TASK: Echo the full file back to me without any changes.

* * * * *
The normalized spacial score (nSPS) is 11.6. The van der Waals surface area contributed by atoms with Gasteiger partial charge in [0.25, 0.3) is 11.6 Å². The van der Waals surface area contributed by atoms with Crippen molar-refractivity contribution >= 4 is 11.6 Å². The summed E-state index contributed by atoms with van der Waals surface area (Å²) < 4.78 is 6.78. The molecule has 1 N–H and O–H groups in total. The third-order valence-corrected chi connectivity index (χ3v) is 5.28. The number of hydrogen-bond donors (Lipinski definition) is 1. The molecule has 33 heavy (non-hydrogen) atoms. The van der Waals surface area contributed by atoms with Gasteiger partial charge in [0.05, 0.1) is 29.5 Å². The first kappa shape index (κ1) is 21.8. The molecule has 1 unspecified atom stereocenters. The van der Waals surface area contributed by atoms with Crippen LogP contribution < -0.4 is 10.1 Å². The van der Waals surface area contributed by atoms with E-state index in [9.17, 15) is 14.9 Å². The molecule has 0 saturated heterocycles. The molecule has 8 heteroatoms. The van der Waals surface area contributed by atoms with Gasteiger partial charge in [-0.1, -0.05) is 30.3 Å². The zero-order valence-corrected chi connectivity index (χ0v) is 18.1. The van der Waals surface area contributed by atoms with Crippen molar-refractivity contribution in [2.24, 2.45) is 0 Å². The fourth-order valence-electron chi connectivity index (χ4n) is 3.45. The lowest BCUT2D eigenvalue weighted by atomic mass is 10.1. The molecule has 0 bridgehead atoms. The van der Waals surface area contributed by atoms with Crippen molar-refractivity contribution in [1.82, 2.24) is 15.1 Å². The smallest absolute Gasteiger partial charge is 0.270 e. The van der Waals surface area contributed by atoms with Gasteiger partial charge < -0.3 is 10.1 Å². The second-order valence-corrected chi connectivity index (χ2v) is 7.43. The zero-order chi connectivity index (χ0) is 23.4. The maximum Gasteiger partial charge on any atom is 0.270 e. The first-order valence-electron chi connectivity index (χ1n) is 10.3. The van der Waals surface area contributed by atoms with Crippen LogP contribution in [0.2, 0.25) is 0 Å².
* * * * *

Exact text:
The normalized spacial score (nSPS) is 11.6. The van der Waals surface area contributed by atoms with Gasteiger partial charge in [0.25, 0.3) is 11.6 Å². The van der Waals surface area contributed by atoms with Crippen molar-refractivity contribution >= 4 is 11.6 Å². The summed E-state index contributed by atoms with van der Waals surface area (Å²) < 4.78 is 6.78. The molecule has 1 N–H and O–H groups in total. The third-order valence-corrected chi connectivity index (χ3v) is 5.28. The number of hydrogen-bond donors (Lipinski definition) is 1. The molecule has 33 heavy (non-hydrogen) atoms. The van der Waals surface area contributed by atoms with Gasteiger partial charge in [0.05, 0.1) is 29.5 Å². The first kappa shape index (κ1) is 21.8. The molecule has 1 unspecified atom stereocenters. The van der Waals surface area contributed by atoms with Crippen LogP contribution < -0.4 is 10.1 Å². The van der Waals surface area contributed by atoms with E-state index in [9.17, 15) is 14.9 Å². The molecule has 0 saturated heterocycles. The molecule has 8 heteroatoms. The van der Waals surface area contributed by atoms with Gasteiger partial charge in [-0.1, -0.05) is 30.3 Å². The zero-order valence-corrected chi connectivity index (χ0v) is 18.1. The van der Waals surface area contributed by atoms with Crippen molar-refractivity contribution in [2.24, 2.45) is 0 Å². The fourth-order valence-electron chi connectivity index (χ4n) is 3.45. The lowest BCUT2D eigenvalue weighted by atomic mass is 10.1. The molecule has 0 bridgehead atoms. The van der Waals surface area contributed by atoms with Crippen molar-refractivity contribution in [1.82, 2.24) is 15.1 Å². The smallest absolute Gasteiger partial charge is 0.270 e. The van der Waals surface area contributed by atoms with Gasteiger partial charge < -0.3 is 10.1 Å². The second-order valence-corrected chi connectivity index (χ2v) is 7.43. The zero-order chi connectivity index (χ0) is 23.4. The maximum Gasteiger partial charge on any atom is 0.270 e. The first-order valence-electron chi connectivity index (χ1n) is 10.3. The van der Waals surface area contributed by atoms with Crippen LogP contribution in [0.2, 0.25) is 0 Å².